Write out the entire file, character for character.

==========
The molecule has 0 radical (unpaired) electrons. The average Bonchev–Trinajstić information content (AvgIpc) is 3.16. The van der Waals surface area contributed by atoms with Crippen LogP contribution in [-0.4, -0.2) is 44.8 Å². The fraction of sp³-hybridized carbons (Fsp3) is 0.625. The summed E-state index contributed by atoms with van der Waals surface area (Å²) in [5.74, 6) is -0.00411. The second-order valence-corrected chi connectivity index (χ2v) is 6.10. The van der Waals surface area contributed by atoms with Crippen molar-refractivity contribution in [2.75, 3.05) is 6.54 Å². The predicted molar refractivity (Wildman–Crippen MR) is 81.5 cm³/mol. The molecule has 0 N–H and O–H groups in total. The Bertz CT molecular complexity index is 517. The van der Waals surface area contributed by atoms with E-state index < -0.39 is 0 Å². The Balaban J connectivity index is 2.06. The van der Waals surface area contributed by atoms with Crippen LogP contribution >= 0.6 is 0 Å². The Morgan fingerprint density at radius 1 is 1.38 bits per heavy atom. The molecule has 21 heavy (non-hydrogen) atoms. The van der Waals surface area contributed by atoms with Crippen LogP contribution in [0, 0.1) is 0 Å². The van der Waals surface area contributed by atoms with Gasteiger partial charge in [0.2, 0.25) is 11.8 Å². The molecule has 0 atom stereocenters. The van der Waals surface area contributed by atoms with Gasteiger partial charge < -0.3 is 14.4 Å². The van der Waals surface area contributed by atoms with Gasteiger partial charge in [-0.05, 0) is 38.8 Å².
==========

The molecule has 0 radical (unpaired) electrons. The average Bonchev–Trinajstić information content (AvgIpc) is 3.16. The van der Waals surface area contributed by atoms with Crippen LogP contribution in [-0.4, -0.2) is 44.8 Å². The fraction of sp³-hybridized carbons (Fsp3) is 0.625. The summed E-state index contributed by atoms with van der Waals surface area (Å²) in [5.74, 6) is -0.00411. The second-order valence-corrected chi connectivity index (χ2v) is 6.10. The van der Waals surface area contributed by atoms with Crippen molar-refractivity contribution in [2.75, 3.05) is 6.54 Å². The predicted molar refractivity (Wildman–Crippen MR) is 81.5 cm³/mol. The molecule has 0 N–H and O–H groups in total. The Bertz CT molecular complexity index is 517. The van der Waals surface area contributed by atoms with E-state index < -0.39 is 0 Å². The Balaban J connectivity index is 2.06. The van der Waals surface area contributed by atoms with Crippen LogP contribution >= 0.6 is 0 Å². The Morgan fingerprint density at radius 1 is 1.38 bits per heavy atom. The molecule has 21 heavy (non-hydrogen) atoms. The van der Waals surface area contributed by atoms with Crippen LogP contribution in [0, 0.1) is 0 Å². The van der Waals surface area contributed by atoms with Gasteiger partial charge in [0.2, 0.25) is 11.8 Å². The molecule has 0 atom stereocenters. The van der Waals surface area contributed by atoms with Gasteiger partial charge < -0.3 is 14.4 Å². The van der Waals surface area contributed by atoms with Gasteiger partial charge in [-0.05, 0) is 38.8 Å².